I’m still struggling to wrap my mind around the fact that I was standing on the floor of the Roman Coliseum a couple of weeks ago. After seeing this gladiator’s helmet, and after looking up at the inside of the Coliseum, I just had to stop walking around the stadium for a minute and put myself in his shoes. Looking down, I saw the small gathering rooms where the warriors were kept prior to battle. Given his proximity to the action, I was sure he would have heard the reactions of a crowd 70,000 people strong, the roars of nearby lions and other hungry carnivorous beasts, the thundering wail of chariot wheels as they streaked across the wooden floor above him, and I wondered, was he scared? Was he thinking, “I will probably die today,” or was he simply sitting and sharpening his sword?
Did he pray? Did he have any idea what he was to face? Only an hour or so prior to being placed in one of the rooms beneath the floor, he would have been held in a more publicly viewed space around the perimeter of the Coliseum, in that area where they sell beer and hot-dogs and souvenirs in stadiums today. Was he spat upon? Did the people encourage him, or did they regard him as if he were a prized thoroughbred to wager on?
When he was finally raised through a trap door in the floor, did he realize that there was a full foot of loose sand covering the bare wooden floor that he was raised through, and that he would have to run or fight with his feet mired in it? The floor was larger than an American football field and could accommodate any number of other enemies, including fierce jawed creatures, Caesar’s best chain wielding centurions riding chariots all around him, or even his fellow gladiators bent on killing him in the interest of self preservation.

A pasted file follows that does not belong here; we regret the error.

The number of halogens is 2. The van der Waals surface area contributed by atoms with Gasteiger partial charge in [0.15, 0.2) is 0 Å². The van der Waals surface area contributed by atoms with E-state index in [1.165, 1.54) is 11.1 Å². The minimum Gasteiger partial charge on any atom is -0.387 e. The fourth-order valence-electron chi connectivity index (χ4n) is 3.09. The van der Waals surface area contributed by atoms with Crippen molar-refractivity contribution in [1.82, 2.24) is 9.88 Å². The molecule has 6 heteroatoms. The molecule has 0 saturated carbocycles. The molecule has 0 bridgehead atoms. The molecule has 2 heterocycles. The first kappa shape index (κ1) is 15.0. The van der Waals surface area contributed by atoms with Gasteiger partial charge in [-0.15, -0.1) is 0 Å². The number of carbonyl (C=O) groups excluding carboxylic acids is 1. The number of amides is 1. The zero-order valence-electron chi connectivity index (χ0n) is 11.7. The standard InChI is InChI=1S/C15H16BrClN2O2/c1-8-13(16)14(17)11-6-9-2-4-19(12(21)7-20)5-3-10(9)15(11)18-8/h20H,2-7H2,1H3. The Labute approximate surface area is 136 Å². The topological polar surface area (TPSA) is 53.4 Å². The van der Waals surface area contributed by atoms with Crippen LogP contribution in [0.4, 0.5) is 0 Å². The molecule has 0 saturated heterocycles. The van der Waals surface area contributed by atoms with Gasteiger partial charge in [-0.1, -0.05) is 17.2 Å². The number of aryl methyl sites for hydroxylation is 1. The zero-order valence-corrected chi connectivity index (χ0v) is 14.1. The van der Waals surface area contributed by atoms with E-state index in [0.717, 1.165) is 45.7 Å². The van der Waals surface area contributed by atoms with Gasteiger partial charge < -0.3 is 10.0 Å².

As I was deep into my own sense of wonder, another tourist bumped into me accidentally, and I noticed that he had a video camera glued to one open eye (the other was entirely closed). He wandered around the inside of the Coliseum, intent on making the full loop I suppose, with an impatient wife and three children in tow; all of whom were busily staring at their sneakers as they plodded along after their father. I just shook my head. When he gets home, the Coliseum will look like the same Coliseum he’s seen on the Discovery channel (but with less resolution).
While you’re traveling, slow down and be sure to let your real eyes see some sights. I’m guilty too; many are the ancient grounds I’ve trodden, looking for the best place to frame a nice picture or to take some good video. Remember, you’re the one who put in the time and effort to get there, so make sure a good portion of the memories are yours to keep with you, not just to bring home for everyone else to see.
I never did finish wondering what happened to my gladiator friend. Judging from the sword-sized hole in his helmet though, I doubt it ended very well!
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